The US Food and Drug Administration (FDA) has announced steps to address the problem of antibiotic resistance in foodborne bacteria. A new plan designed to ensure the “judicious use of antibiotics in food animals” is now being implemented.
The plan aims to phase out the use of medically important antimicrobial drugs in food animals as growth promoters and to phase in veterinary oversight of the therapeutic use of those drugs. It therefore focuses on antimicrobials that are used to treat human infections and are also approved for addition to animal feed and water.
The plan includes a “road map” for animal pharmaceutical companies to voluntarily revise the labels of FDA-approved antimicrobial drugs so that they no longer include conditions for food production applications. Guidance is also given for the companies to change the current over-the-counter status of these drugs so that remaining therapeutic uses come under veterinary control.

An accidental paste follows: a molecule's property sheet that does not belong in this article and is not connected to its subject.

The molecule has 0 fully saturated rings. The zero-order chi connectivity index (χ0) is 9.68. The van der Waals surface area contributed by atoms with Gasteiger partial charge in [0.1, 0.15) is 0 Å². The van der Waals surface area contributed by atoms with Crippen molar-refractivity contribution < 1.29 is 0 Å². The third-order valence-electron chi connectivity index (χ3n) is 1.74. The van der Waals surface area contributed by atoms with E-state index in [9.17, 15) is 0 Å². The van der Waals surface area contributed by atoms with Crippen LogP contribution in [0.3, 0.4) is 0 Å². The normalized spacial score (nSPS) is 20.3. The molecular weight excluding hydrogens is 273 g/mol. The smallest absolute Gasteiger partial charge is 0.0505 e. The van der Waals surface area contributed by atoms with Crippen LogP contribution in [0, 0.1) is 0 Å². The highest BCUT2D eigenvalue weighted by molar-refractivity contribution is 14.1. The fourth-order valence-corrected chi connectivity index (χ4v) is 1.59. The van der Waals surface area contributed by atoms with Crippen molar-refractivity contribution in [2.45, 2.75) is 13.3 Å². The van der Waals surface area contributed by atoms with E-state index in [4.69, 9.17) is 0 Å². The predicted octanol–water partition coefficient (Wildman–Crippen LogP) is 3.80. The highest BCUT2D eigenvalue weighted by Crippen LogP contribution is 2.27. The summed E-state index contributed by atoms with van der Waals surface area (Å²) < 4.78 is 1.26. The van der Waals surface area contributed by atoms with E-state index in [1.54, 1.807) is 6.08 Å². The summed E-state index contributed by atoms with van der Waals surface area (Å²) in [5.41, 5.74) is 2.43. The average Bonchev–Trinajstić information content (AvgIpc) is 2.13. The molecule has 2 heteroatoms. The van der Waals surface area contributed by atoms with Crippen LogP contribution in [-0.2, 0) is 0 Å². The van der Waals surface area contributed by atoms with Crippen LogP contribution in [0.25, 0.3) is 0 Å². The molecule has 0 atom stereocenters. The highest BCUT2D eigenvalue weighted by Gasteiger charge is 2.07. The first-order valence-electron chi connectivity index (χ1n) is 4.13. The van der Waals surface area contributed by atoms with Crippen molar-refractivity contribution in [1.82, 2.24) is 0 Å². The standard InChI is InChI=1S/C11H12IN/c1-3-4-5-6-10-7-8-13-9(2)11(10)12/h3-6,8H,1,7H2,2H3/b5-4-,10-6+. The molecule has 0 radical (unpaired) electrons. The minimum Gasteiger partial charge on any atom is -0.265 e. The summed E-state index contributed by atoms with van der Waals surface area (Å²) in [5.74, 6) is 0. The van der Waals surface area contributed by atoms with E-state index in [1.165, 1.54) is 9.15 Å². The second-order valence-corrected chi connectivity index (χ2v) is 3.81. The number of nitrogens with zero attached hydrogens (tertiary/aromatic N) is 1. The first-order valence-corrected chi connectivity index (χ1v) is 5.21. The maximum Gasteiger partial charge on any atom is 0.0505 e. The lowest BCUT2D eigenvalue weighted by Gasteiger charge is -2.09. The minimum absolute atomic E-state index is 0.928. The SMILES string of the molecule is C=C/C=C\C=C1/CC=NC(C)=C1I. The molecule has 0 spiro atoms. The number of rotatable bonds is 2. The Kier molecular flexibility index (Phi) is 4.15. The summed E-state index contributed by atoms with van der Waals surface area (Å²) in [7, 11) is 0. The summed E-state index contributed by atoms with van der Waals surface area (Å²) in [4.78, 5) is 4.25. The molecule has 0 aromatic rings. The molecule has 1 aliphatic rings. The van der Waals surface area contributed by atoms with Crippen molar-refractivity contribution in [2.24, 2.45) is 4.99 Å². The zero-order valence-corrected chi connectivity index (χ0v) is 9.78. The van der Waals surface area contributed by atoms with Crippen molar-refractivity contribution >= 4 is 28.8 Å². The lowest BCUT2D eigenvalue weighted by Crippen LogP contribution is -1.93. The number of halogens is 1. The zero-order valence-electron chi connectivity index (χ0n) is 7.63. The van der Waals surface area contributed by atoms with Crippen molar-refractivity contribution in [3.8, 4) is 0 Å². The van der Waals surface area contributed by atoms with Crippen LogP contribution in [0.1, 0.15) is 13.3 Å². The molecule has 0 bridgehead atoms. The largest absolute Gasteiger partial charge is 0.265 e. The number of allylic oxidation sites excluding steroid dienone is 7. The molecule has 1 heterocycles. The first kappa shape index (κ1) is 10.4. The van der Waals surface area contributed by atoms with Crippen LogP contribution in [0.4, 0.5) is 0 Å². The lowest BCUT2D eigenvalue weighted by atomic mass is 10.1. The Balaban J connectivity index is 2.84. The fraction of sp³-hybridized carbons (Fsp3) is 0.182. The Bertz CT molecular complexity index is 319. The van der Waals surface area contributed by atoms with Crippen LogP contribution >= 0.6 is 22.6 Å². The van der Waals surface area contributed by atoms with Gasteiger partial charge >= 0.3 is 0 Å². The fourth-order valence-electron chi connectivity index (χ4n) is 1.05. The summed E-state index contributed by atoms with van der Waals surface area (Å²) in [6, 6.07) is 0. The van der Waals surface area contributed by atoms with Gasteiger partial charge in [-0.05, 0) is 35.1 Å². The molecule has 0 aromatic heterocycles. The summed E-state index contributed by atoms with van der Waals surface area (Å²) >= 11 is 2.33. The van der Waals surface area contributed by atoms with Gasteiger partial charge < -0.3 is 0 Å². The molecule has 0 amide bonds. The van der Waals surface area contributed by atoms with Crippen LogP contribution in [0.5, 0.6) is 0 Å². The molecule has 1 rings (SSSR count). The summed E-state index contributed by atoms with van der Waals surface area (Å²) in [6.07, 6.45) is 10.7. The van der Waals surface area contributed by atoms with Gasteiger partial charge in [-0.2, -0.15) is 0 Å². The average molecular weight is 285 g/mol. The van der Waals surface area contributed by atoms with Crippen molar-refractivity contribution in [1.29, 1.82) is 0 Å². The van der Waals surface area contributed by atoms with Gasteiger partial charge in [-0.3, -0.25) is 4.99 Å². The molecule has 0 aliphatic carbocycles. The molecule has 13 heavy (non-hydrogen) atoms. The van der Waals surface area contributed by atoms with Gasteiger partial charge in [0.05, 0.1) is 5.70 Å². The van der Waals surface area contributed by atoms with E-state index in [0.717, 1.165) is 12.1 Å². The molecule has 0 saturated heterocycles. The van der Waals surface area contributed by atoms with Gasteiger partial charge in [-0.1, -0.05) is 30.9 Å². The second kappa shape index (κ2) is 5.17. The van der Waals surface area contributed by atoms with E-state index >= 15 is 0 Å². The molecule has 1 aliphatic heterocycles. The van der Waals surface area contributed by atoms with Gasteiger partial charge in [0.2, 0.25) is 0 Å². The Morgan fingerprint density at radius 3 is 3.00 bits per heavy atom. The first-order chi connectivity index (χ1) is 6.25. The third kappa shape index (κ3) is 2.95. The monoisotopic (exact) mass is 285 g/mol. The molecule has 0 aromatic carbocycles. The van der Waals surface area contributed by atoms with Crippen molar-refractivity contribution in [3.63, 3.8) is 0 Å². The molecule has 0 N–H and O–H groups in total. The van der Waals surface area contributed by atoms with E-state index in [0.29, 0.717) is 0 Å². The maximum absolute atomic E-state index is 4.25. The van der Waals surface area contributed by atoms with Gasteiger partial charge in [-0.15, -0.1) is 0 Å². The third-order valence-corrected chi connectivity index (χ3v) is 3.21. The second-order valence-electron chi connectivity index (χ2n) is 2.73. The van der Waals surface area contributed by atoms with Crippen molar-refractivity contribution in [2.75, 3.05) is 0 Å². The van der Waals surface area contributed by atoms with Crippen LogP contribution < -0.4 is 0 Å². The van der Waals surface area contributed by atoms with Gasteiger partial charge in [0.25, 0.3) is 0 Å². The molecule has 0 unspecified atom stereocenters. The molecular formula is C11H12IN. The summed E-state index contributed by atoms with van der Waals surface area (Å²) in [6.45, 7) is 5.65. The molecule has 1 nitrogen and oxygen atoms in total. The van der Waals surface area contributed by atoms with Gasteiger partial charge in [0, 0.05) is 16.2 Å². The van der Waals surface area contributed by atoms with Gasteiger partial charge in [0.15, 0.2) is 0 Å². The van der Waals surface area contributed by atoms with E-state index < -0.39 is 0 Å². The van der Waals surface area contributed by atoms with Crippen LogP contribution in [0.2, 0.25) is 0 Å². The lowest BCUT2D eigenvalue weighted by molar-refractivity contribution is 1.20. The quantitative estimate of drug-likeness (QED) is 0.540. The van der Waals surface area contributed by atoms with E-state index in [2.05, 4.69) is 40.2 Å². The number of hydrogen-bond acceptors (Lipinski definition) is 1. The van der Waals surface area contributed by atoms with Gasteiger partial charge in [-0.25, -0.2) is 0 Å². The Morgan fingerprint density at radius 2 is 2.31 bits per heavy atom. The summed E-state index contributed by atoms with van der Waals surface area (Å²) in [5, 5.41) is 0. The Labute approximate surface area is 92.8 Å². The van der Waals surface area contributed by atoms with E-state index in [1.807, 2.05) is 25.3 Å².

Pharmaceutical businesses now have three months to notify the FDA that they will sign up to the new strategy and then a further three years to implement it. Campaigners have welcomed the intent of the FDA plan but some are critical of the fact that it depends entirely on industry cooperation and have expressed doubts that it will reduce antibiotic use in agriculture.
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